5 Application to the RENAG data
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The statistical analyses of synthetic data presented in the previous sections provide guidelines to estimate the precision of velocities from actual GPS data. Using the regression tree classification of the full synthetic dataset with automatic offset detection (Sect. 4.3), actual time series can be classified according to the primary controlling parameters (duration, presence of offsets, noise amplitude and spectral index) and associated with a velocity bias distribution (Fig. 7). In the following application to the French RENAG network (RESIF, 2017), we use the 95 % confidence limit (v95) estimator to provide a measure of the velocity precision of these real data. This estimator can be viewed as the classical velocity “uncertainty at 95 % confidence” (twice the standard error).

5.1 Offsets due to equipment changes

The RENAG network comprises 74 stations whose equipment modifications are fully documented (cf. http://webrenag.unice.fr, last access: 29 March 2018), thus providing a good test case for our offset detection method. On the 222 time series with durations between 2.0 and 18.4 years, the comparison of detected offsets with the station logs show that a change in receiver is very rarely associated with an offset (only 6 % of the 137 cases), whereas a change in antenna causes an offset almost systematically (75 % of the 8 cases) with average amplitudes of 2.0–3.0 mm in the horizontal and ca. 13.0 mm in the vertical components. However, these percentages are not robust due to the small sample sizes (especially the antenna changes). A more robust analysis would require a larger dataset, as well as the distinction between equipment changes within large data gaps or near the ends of the time series. Additionally, the offset detection method could be improved to integrate the probability that an offsets occurs on all three components of the same station rather than individually as it is currently done.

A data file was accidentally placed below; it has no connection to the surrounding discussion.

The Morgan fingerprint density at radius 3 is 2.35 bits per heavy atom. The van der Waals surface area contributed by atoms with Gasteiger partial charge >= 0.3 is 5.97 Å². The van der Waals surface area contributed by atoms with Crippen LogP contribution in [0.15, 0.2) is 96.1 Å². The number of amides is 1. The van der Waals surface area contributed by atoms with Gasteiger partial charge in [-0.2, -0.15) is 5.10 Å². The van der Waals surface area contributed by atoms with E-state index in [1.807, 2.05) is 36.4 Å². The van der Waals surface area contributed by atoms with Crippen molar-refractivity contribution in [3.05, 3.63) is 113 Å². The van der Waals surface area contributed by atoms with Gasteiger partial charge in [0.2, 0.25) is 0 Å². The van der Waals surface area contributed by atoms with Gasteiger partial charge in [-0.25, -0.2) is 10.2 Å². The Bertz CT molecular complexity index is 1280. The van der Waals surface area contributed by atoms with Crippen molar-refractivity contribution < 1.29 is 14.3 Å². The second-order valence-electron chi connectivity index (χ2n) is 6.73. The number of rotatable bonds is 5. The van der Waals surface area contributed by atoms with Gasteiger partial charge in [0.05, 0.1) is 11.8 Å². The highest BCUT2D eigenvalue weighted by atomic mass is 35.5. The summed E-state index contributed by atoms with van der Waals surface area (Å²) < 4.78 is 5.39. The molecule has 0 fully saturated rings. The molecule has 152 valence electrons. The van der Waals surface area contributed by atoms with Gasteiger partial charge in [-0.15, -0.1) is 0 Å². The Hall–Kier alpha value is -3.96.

5.2 Potential velocity precision of the RENAG stations